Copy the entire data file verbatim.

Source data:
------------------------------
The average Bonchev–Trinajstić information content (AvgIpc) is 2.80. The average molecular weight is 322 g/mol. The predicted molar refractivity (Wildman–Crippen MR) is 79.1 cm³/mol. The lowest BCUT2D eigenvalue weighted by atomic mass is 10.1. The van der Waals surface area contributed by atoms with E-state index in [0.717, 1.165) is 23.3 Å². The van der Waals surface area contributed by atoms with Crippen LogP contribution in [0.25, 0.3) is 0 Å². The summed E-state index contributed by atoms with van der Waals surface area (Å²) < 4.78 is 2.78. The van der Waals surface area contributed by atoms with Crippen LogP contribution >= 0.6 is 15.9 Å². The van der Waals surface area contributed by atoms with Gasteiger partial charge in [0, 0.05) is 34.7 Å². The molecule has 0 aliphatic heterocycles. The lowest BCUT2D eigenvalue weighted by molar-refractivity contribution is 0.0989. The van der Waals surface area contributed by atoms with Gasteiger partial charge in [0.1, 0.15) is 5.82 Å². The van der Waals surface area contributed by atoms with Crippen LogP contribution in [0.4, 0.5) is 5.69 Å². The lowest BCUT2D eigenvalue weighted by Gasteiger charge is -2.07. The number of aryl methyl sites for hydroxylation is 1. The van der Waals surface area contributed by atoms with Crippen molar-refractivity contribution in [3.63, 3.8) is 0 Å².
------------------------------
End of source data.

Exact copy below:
The average Bonchev–Trinajstić information content (AvgIpc) is 2.80. The average molecular weight is 322 g/mol. The predicted molar refractivity (Wildman–Crippen MR) is 79.1 cm³/mol. The lowest BCUT2D eigenvalue weighted by atomic mass is 10.1. The van der Waals surface area contributed by atoms with E-state index in [0.717, 1.165) is 23.3 Å². The van der Waals surface area contributed by atoms with Crippen LogP contribution in [0.25, 0.3) is 0 Å². The summed E-state index contributed by atoms with van der Waals surface area (Å²) < 4.78 is 2.78. The van der Waals surface area contributed by atoms with Crippen LogP contribution >= 0.6 is 15.9 Å². The van der Waals surface area contributed by atoms with Gasteiger partial charge in [0, 0.05) is 34.7 Å². The molecule has 0 aliphatic heterocycles. The lowest BCUT2D eigenvalue weighted by molar-refractivity contribution is 0.0989. The van der Waals surface area contributed by atoms with Gasteiger partial charge in [0.1, 0.15) is 5.82 Å². The van der Waals surface area contributed by atoms with Crippen LogP contribution in [0.4, 0.5) is 5.69 Å². The lowest BCUT2D eigenvalue weighted by Gasteiger charge is -2.07. The number of aryl methyl sites for hydroxylation is 1. The van der Waals surface area contributed by atoms with Crippen molar-refractivity contribution in [3.63, 3.8) is 0 Å².